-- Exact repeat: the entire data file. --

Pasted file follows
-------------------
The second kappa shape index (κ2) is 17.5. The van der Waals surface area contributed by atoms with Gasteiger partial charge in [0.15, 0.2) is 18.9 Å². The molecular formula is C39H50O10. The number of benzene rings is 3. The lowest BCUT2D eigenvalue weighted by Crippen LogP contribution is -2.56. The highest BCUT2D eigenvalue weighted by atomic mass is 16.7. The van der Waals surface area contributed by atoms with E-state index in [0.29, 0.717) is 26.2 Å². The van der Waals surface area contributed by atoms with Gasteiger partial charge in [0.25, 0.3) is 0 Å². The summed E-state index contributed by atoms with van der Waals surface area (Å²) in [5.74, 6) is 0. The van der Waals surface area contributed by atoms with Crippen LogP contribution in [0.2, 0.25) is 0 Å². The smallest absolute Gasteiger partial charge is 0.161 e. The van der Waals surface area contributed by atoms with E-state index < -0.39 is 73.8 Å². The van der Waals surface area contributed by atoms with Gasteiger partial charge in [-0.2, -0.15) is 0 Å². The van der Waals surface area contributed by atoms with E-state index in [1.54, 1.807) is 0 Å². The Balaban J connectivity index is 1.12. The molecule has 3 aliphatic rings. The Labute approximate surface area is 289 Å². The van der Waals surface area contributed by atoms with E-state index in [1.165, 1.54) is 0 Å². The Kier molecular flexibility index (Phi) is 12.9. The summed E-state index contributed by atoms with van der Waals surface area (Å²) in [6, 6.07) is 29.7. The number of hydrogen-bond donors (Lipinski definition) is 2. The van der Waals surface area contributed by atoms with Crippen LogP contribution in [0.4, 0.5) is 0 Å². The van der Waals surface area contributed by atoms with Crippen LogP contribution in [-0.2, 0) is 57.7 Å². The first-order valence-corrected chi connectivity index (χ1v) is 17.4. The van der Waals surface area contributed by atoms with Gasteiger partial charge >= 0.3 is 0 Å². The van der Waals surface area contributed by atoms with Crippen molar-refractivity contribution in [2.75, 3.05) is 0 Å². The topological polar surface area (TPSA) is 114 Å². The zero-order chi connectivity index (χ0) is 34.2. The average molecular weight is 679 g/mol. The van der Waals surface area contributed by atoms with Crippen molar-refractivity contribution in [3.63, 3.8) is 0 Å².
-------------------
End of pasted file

The second kappa shape index (κ2) is 17.5. The van der Waals surface area contributed by atoms with Gasteiger partial charge in [0.15, 0.2) is 18.9 Å². The molecular formula is C39H50O10. The number of benzene rings is 3. The lowest BCUT2D eigenvalue weighted by Crippen LogP contribution is -2.56. The highest BCUT2D eigenvalue weighted by atomic mass is 16.7. The van der Waals surface area contributed by atoms with E-state index in [0.29, 0.717) is 26.2 Å². The van der Waals surface area contributed by atoms with Gasteiger partial charge in [0.25, 0.3) is 0 Å². The summed E-state index contributed by atoms with van der Waals surface area (Å²) in [5.74, 6) is 0. The van der Waals surface area contributed by atoms with Crippen LogP contribution in [0.2, 0.25) is 0 Å². The smallest absolute Gasteiger partial charge is 0.161 e. The van der Waals surface area contributed by atoms with E-state index < -0.39 is 73.8 Å². The van der Waals surface area contributed by atoms with Gasteiger partial charge in [-0.2, -0.15) is 0 Å². The van der Waals surface area contributed by atoms with E-state index in [1.54, 1.807) is 0 Å². The Balaban J connectivity index is 1.12. The molecule has 3 aliphatic rings. The Labute approximate surface area is 289 Å². The van der Waals surface area contributed by atoms with E-state index in [1.165, 1.54) is 0 Å². The Kier molecular flexibility index (Phi) is 12.9. The summed E-state index contributed by atoms with van der Waals surface area (Å²) in [6, 6.07) is 29.7. The number of hydrogen-bond donors (Lipinski definition) is 2. The van der Waals surface area contributed by atoms with Crippen LogP contribution in [0.4, 0.5) is 0 Å². The van der Waals surface area contributed by atoms with Crippen LogP contribution in [-0.2, 0) is 57.7 Å². The first-order valence-corrected chi connectivity index (χ1v) is 17.4. The van der Waals surface area contributed by atoms with Gasteiger partial charge >= 0.3 is 0 Å². The van der Waals surface area contributed by atoms with Crippen molar-refractivity contribution in [2.75, 3.05) is 0 Å². The topological polar surface area (TPSA) is 114 Å². The zero-order chi connectivity index (χ0) is 34.2. The average molecular weight is 679 g/mol. The van der Waals surface area contributed by atoms with Crippen molar-refractivity contribution in [3.63, 3.8) is 0 Å².